Create to Innovate details the latest research behind creativity and innovation and how leaders can drive these critical factors in any organization by creating and growing positive inner work lives for employees.


Teresa Amabile

Teresa Amabile is the Edsel Bryant Ford Professor of Business Administration and director of research in the Entrepreneurial Management Unit at Harvard Business School. Her initial education was in chemistry before she transitioned to psychology at Stanford University, where she earned her doctorate.

Her main interest in what truly makes workers happy, productive, and motivated, and her most recent work is concerned with how the work environment affects creativity. The research initiative identified the impact daily events have on the workers in organizations, and how implementing a specific routine can enhance creativity. Their findings have been published in management publications and scholarly journals, and a book for business practitioners summarizing their results is in progress.

Teresa earned a place in Thinkers50 twice, as well as being shortlisted for both the Breakthrough Idea award and the Innovation award. She serves on the editorial boards for the Creativity Research Journal, Creativity and Innovation Management, and the Journal of Creative Behavior. Teresa has been the guest speaker on a number of TEDx talks, as well as for many management organizations and corporations.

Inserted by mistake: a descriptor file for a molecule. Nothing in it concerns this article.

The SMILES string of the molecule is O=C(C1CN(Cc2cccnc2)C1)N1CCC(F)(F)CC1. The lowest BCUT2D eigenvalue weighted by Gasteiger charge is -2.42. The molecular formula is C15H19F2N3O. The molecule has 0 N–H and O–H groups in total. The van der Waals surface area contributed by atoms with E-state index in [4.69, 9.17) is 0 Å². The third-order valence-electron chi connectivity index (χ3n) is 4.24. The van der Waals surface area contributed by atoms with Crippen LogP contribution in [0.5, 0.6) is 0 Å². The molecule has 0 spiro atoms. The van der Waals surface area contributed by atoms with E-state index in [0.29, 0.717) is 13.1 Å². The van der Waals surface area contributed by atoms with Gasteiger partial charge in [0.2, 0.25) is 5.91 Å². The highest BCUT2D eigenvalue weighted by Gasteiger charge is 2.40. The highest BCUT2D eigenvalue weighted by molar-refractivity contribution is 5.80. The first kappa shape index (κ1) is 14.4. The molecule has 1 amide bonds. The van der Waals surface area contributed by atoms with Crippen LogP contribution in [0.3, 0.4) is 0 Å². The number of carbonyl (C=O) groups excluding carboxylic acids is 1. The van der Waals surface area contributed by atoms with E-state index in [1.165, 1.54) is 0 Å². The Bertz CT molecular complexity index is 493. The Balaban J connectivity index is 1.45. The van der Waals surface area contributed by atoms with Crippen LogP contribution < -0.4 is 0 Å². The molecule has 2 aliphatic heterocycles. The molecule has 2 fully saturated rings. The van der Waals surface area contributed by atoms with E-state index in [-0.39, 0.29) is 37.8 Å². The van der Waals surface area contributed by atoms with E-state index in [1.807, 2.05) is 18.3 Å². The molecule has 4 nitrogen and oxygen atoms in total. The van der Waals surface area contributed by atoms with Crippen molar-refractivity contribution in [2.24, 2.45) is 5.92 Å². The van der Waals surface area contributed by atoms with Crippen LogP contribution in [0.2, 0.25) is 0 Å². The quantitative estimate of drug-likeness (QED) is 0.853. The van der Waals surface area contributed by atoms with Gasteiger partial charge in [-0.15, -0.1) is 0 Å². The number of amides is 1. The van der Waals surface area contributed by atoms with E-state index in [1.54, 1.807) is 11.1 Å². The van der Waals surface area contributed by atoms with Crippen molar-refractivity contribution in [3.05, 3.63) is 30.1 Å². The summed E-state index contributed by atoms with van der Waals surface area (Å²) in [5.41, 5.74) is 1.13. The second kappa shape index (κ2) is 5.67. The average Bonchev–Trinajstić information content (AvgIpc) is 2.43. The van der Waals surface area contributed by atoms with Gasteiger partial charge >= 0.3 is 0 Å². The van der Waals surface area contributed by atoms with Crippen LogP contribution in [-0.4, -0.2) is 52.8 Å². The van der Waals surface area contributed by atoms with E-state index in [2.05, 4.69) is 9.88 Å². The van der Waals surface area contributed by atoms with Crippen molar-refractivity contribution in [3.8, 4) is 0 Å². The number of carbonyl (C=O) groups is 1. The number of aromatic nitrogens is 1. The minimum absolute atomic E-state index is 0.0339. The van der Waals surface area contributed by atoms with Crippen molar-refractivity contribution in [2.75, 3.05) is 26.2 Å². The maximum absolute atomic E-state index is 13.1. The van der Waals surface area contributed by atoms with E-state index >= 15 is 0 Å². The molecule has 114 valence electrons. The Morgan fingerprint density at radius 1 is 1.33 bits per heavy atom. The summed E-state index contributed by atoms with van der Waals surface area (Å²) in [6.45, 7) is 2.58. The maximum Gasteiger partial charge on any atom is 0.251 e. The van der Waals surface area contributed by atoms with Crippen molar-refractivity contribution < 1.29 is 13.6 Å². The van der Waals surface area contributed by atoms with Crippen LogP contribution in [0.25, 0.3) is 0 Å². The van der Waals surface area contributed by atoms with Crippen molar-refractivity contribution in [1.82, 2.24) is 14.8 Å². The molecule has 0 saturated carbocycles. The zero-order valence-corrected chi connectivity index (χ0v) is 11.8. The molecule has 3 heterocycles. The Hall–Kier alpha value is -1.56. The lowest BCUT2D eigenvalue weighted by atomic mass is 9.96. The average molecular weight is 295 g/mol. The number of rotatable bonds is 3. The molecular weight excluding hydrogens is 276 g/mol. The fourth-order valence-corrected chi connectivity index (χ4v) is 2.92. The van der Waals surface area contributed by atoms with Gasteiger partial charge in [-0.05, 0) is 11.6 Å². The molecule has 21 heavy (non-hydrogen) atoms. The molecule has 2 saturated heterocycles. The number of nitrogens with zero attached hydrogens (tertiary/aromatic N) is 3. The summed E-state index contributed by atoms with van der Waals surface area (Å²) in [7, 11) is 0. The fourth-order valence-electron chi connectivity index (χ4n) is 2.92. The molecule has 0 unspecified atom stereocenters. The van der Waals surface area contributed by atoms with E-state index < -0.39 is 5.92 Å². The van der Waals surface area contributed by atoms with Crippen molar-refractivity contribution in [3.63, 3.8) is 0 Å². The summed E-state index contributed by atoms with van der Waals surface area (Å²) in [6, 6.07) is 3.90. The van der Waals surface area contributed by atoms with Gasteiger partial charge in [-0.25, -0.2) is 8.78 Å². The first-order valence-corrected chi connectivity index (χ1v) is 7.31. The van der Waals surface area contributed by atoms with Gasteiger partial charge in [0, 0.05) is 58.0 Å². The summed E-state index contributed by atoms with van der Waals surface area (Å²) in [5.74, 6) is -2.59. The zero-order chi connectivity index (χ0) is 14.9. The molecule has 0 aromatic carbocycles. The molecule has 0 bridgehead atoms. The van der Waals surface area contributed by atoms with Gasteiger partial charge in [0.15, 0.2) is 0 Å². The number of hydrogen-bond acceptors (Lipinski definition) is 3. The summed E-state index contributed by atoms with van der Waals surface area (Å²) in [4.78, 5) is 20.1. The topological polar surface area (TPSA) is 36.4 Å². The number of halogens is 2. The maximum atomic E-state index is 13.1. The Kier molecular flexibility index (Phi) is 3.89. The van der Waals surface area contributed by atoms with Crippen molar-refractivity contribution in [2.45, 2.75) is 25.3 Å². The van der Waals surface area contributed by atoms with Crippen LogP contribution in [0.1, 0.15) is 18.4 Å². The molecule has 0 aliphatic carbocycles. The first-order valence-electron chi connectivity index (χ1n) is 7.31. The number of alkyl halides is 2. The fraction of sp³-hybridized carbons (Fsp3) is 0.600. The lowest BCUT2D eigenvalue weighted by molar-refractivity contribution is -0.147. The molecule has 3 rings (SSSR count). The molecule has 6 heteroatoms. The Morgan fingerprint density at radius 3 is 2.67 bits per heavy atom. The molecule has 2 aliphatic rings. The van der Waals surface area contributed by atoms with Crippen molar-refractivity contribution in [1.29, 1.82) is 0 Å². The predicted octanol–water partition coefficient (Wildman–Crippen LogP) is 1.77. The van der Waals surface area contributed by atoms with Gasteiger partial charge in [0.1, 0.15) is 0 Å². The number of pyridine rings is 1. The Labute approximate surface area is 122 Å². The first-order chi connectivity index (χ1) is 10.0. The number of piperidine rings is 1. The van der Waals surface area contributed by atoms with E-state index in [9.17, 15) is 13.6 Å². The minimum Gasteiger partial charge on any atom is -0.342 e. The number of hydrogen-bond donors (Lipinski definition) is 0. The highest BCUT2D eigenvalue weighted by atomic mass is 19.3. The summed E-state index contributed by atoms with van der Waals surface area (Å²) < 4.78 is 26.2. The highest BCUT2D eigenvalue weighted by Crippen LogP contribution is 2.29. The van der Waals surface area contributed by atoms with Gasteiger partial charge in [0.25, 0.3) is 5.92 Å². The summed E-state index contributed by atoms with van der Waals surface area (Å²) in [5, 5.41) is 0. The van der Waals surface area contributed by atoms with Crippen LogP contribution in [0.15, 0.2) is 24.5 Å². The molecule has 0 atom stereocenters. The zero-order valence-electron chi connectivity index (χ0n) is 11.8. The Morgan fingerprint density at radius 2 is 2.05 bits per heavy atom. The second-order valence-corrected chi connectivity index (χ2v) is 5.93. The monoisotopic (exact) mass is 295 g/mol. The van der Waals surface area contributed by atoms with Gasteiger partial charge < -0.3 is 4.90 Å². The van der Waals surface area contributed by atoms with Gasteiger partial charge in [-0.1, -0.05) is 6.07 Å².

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At More Than Sound, Teresa is a conversationalist in The Executive Edge: An Insider’s Guide to Outstanding Leadership, a long book containing Daniel Goleman’s in-depth conversations with respected leaders in executive management, organizational research, workplace psychology, negotiation, and senior hiring. The Executive Edge examines the best practices of top-performing executives. It offers practical guidance for developing the distinguishing competencies that make a leader outstanding.

Every leader needs threshold abilities to get by at work. But in today’s complex business landscape, getting by isn’t enough. It’s the distinguishing competencies that are crucial for success. You need elements that will give you “the executive edge.”


Teresa is also a guest lecturer on Daniel Goleman‘s Leadership: A Master ClassHer segment, Create To Innovate, details the latest research behind creativity and innovation, and how leaders can encourage these factors in their organizations by creating and growing positive inner work lives for employees.

Create to Innovate is a part of the HR and EI Collection in The Coaching Program. Also included in the Coaching Program is Authentic Leadership by Bill George, Today’s Leadership Imperative by Howard GardnerResonant Leadership by Richard Boyatzis, and High Performance Leadership by George Kohlrieser.

Leadership: A Master Class is a part of the most in-depth program from our HR and EI Collection, the C-Suite Toolkit. It also includes What Makes a Leader: Why Emotional Intelligence Matters by Goleman and Resonant Leadership by Boyatzis.


Other Publications:

The Progress Principle   â—Š   Creativity in Context   â—Š   Growing Up Creative